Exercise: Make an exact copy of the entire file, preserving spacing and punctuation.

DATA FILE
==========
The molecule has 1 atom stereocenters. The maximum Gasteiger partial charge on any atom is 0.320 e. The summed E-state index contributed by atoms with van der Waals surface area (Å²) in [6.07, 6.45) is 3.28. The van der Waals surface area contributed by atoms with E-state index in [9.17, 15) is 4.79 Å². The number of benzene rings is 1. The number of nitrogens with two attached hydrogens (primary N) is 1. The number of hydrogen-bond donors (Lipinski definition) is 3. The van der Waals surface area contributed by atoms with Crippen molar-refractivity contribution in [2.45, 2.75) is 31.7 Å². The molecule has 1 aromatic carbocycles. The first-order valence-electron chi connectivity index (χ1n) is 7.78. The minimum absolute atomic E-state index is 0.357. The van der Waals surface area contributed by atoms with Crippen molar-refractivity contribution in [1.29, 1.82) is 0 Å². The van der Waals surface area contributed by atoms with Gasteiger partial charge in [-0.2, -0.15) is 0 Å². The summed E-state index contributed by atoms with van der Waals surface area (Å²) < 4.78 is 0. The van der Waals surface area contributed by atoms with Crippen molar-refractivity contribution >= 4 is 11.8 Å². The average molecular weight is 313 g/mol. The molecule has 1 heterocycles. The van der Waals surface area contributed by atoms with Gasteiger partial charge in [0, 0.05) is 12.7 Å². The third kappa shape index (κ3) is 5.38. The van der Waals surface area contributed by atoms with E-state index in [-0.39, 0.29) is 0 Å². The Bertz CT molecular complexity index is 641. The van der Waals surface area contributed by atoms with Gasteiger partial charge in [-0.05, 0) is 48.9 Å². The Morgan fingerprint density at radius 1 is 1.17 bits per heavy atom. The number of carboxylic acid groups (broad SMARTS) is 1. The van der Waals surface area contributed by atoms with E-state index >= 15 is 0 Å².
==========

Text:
The molecule has 1 atom stereocenters. The maximum Gasteiger partial charge on any atom is 0.320 e. The summed E-state index contributed by atoms with van der Waals surface area (Å²) in [6.07, 6.45) is 3.28. The van der Waals surface area contributed by atoms with E-state index in [9.17, 15) is 4.79 Å². The number of benzene rings is 1. The number of nitrogens with two attached hydrogens (primary N) is 1. The number of hydrogen-bond donors (Lipinski definition) is 3. The van der Waals surface area contributed by atoms with Crippen molar-refractivity contribution in [2.45, 2.75) is 31.7 Å². The molecule has 1 aromatic carbocycles. The first-order valence-electron chi connectivity index (χ1n) is 7.78. The minimum absolute atomic E-state index is 0.357. The van der Waals surface area contributed by atoms with Crippen molar-refractivity contribution in [1.29, 1.82) is 0 Å². The van der Waals surface area contributed by atoms with Gasteiger partial charge in [-0.2, -0.15) is 0 Å². The summed E-state index contributed by atoms with van der Waals surface area (Å²) < 4.78 is 0. The van der Waals surface area contributed by atoms with Crippen molar-refractivity contribution >= 4 is 11.8 Å². The average molecular weight is 313 g/mol. The molecule has 1 heterocycles. The van der Waals surface area contributed by atoms with Gasteiger partial charge in [0, 0.05) is 12.7 Å². The third kappa shape index (κ3) is 5.38. The van der Waals surface area contributed by atoms with E-state index in [-0.39, 0.29) is 0 Å². The Bertz CT molecular complexity index is 641. The van der Waals surface area contributed by atoms with Gasteiger partial charge in [-0.05, 0) is 48.9 Å². The Morgan fingerprint density at radius 1 is 1.17 bits per heavy atom. The number of carboxylic acid groups (broad SMARTS) is 1. The van der Waals surface area contributed by atoms with E-state index >= 15 is 0 Å².